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The B4FD Project features blog posts from guest writers that explore the far-reaching benefits of family dinner.

Family Dinner Month 2012: Sept 17 -- Oct 29, 2012

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Getting Kids in on the Healthy Eating Game

By Cristie Ritz King

When I was young there was a commercial for Breyer’s Ice Cream where a kid was reading ingredients from the back of a competitor’s ice cream box and couldn’t pronounce any of the words. Then he read the Breyer’s box and there were only four ingredients and they were all recognizable which of course made that ice cream more delicious.

It was an adorable commercial. I mean what’s not cute about a kid furrowing his brow to look quizzically at the camera and saying, “carageeeeeeeenan”?

There is more to this commercial though and I’ve found it’s been the key to getting my kids to eat health(ier).

I found as a mom that I rely on the same belief I had as a teacher, “Don’t ever underestimate the inherent intelligence of a child, no matter how young or old.” I’ve always been very forthright with kids, both in my classroom and in my home, and so far it’s working out alright.

As I learn more about nutrition, I let my kids in on the reasons for the dietary decisions we make here. I don’t want them to be paranoid about FDA (non) regulations or Monsanto’s Mob-like ways to market and grow its GMO soybeans. My kids won’t be watching Food Inc. any time soon, but I am as honest as developmentally appropriate about food growth and processing and the Why behind what we eat. I’ve touched on the topics of pesticides, trans fats and GMOs with just enough detail to make them aware-not crazy.

What it comes down to in this house is this: can we recognize everything on a package? If not, we might want to choose something different. This keeps my daughter from worrying about fat and calories, which is the road she was going down when she had her first “nutrition” lesson at school. It keeps my boys interested in what makes their muscles work the best and their tummies feeling good.

My kids are aware that they should be aware, of where their food comes from, how it’s made and what it does to their bodies. The best part is that this has made food even more of a celebration than it ever was. I feared that so much instruction would make food into just fuel instead of the joy that meals should be, but that hasn’t happened at all. We talk more at the table. We unload the produce shipment box together and explore kale chips as a family. The kids see how much I enjoy making food and their dad enjoys eating it. It’s become a bit of an adventure and we’re all in it as one unit. Our tastes are different, but our intentions are the same: share meals, eat real food and love as much as we can.

I’m not promising that this way eliminates fights over vegetables. I mean, they are still kids who would always prefer candy to carrots. But giving them explanations and arming them with information includes them in the decision making and that sure does cut down on the screaming.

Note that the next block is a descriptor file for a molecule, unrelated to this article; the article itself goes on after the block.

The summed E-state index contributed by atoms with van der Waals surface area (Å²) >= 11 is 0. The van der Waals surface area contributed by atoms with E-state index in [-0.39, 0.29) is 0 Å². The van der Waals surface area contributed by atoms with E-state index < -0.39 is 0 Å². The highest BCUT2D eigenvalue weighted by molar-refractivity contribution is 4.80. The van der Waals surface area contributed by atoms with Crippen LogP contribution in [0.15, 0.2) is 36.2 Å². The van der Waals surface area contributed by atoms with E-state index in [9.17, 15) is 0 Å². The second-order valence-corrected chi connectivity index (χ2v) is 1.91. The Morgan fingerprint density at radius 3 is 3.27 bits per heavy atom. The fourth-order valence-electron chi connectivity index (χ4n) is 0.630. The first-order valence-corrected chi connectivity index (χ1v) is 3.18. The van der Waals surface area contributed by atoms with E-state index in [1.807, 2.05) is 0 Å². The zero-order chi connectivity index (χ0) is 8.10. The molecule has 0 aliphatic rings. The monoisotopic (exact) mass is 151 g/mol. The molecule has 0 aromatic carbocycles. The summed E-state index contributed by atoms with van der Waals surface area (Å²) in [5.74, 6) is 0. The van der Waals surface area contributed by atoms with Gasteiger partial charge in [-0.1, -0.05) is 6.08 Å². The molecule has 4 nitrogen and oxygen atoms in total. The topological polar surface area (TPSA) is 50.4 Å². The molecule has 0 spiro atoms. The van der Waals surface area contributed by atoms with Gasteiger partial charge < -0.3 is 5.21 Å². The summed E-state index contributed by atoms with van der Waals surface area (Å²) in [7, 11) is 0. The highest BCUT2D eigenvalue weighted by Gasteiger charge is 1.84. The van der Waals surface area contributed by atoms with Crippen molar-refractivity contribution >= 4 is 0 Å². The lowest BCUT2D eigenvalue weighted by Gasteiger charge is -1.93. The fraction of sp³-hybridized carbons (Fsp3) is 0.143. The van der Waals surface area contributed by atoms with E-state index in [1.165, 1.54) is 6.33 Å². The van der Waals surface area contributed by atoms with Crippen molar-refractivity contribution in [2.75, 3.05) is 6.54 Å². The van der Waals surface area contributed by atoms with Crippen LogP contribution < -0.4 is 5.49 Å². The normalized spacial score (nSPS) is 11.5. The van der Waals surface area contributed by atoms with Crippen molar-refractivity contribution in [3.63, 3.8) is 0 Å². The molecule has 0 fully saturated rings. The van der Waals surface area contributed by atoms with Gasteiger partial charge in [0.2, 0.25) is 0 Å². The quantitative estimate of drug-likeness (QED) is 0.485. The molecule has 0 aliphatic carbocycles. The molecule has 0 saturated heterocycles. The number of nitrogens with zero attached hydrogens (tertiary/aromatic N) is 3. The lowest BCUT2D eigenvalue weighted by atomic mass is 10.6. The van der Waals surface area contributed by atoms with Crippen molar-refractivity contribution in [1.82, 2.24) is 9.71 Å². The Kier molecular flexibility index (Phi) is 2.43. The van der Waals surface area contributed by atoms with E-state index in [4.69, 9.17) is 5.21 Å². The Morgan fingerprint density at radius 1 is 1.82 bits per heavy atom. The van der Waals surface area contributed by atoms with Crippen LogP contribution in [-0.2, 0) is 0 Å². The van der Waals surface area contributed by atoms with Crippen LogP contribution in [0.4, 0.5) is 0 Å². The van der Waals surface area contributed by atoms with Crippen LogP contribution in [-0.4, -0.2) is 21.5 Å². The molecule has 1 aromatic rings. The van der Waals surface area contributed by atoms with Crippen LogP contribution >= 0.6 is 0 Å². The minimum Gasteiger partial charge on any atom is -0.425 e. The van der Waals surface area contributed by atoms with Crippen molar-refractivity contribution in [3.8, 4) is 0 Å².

Most of the time.

Give it a try. Let me know how it goes and most important, share any other tips that are working for you!

Mangia!

Cristie Ritz King is a mom of three and a Certified Holistic Health Counselor. Between those two roles she spends an inordinate amount of time thinking about food. Cristie writes about family life and food on Right Hand Mom and glorifies food as a key to wellness at Real Life Wellness. 

5 comments to Getting Kids in on the Healthy Eating Game

  • I appreciate this post and appreciate the way you are teaching your children about nutrition. I, too, am very concerned about the origins of the food we eat and have encouraged my children to read ingredient labels… not only for health, but also for safety as they have severe food allergies. However, I struggle with that balance between being a Food Nazi and allowing them to make (sometimes poor) food choices and learn through experience rather than mom’s lectures.

  • I agree, Jana; it can be tough to find the balance sometimes between relaxed education and strident rules when it comes to food. As my family’s “nutritional gatekeeper,” I make decisions about what types of food will be purchased and prepared, but I don’t often talk about it. Maybe I should speak more often about the rationale behind my decisions, but mostly, I try to focus on taste, enjoyment of food, and an awareness of being full/hungry. I’m curious how others handle nutritional education with their kids.

  • It is a challenge to teach children not to fear food or to become judgmental about what other people eat. My husband and I are Canadian but we’re raising our son in Italy. Mostly, we try to stick to traditional Italian ways of eating – so that means meals, not snacks. Our son does have two snacks a day, but it’s usually fruit, bread with olive oil or something culturally appropriate. Also, we just try to avoid things that come in packages. It’s done wonders for my cooking skills. I hope it will lead my son to develop healthy habits and make good choices in the future. Thanks for the nice post.

  • Jana-I think that’s why I talk about it so much, because I want them to know my thought process as it makes me feel less guilty about not allowing certain things and then less guilty when I do! Aah mother guilt.;) I feel like I’ll probably never get it right, but at least they know my motivation for trying and maybe some of that will sink in for when they make their own decisions down the road.

  • This is a great post and an inspiration for me! I have been talking about moving our family to more of a whole foods diet and I’ve been hesitating. Part of me is scared that I will traumatize my 6-year old and part of me is nervous that I will #fail. Wish me luck. I’m planning to vlog about our journey~~~it could be interesting!